Tax authority’s comment on related-party loan calculation makes U-turn
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Although it has been almost a year since the new transfer pricing (TP) rules came into force, no official comment is publicly available on the value of a loan transaction for TP purposes. PwC asked the State Revenue Service (SRS) to comment on how the value of a loan transaction with a related party should be measured. This article explores a theoretical opinion we received from the SRS on how to correctly calculate this value for various types of loan transactions made in the financial year.
This question is crucial where a taxpayer’s obligation to prepare and file a specified form of TP documentation with the SRS mainly depends on how the loan transaction value is interpreted.
References to statutory interpretations of loan transactions
Section 15.2 of the Taxes and Duties Act does not lay down different criteria for measuring the amount or total value of a taxpayer’s controlled transactions with related parties that vary according to the subject matter of the transaction.
According to the SRS, in applying subsections 3, 4, 7, 8, 9 and 11 of section 15.2 of the Taxes and Duties Act, the amount or total value of a controlled loan transaction means the sum of the loan principal and accrued interest for the financial period:
The SRS explains that to measure the value of a loan transaction, we should look at the combined definition of this transaction in the relevant pieces of Latvian legislation, i.e. the Corporate Income Tax (CIT) Act, the Taxes and Duties Act, and the Civil Code:
The SRS also invokes the Cabinet of Ministers’ Regulation No. 677, so in measuring the arm’s length price of a loan transaction we should consider not only interest payments but also the amount of money lent, a factor that drives the price of the transaction. Thus, the agreed interest payments alone do not determine whether a loan should be made and what rate should be applied.
Loan principal for a prolonged transaction to be included in the financial year
As we already have a clear and reasonable SRS opinion that the value of a loan transaction comprises not only the accrued interest in the financial year but also the loan principal, this raises a more important question of how to correctly measure the loan principal for financial transactions taking place in multiple financial years, assuming that –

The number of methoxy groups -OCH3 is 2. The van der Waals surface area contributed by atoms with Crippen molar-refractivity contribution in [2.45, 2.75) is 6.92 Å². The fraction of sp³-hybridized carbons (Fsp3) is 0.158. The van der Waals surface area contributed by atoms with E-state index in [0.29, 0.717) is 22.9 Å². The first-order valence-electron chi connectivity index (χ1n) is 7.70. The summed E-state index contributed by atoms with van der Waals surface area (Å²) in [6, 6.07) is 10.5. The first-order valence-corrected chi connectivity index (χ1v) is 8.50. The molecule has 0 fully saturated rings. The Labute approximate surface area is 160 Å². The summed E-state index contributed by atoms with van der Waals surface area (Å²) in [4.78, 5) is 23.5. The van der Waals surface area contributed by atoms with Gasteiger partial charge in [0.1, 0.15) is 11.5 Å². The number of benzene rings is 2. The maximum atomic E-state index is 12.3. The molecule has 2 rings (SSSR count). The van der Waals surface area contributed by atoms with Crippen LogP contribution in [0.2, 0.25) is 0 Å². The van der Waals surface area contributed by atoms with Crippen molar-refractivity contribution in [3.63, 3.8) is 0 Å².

the contract entered into before the financial year has been wholly or partly performed in the financial year; or
an agreed amount of credit line was granted in the previous financial year and its use varies over the financial year.
Although the SRS has yet to issue a written opinion on this matter, in our communication with them we have learned that regardless of the form of a loan transaction, the loan principal is the amount agreed between the parties. In fact, the transaction starts once the contract has been confirmed by both parties (lender and borrower) and a limit has been set on the transaction. A prolonged financial transaction takes place in multiple financial years and is complete when both parties have performed their obligations, i.e. the money has been received and repaid.
In view of this interpretation and our current understanding, we have prepared theoretical examples for measuring the value of various types of loan transactions (long-term and credit line) carried out in the financial year:
a taxpayer received a long-term loan of EUR 8 million in 201X; and
the taxpayer also received a credit line with an agreed credit limit in 201Y.
The table shows the total values of the loan transactions carried out in the financial year:
As we can see, the value of transactions carried out in the financial year actually reflects how the taxpayer’s financial position has changed in their books.
We expect this article to spark a lot of debate, as it signals a radically new approach to how the total value of intragroup controlled financial transactions is measured for TP purposes under section 15.2 of the Taxes and Duties Act and reported on line 6.5.1 of the CIT return for related-party transactions in the financial year.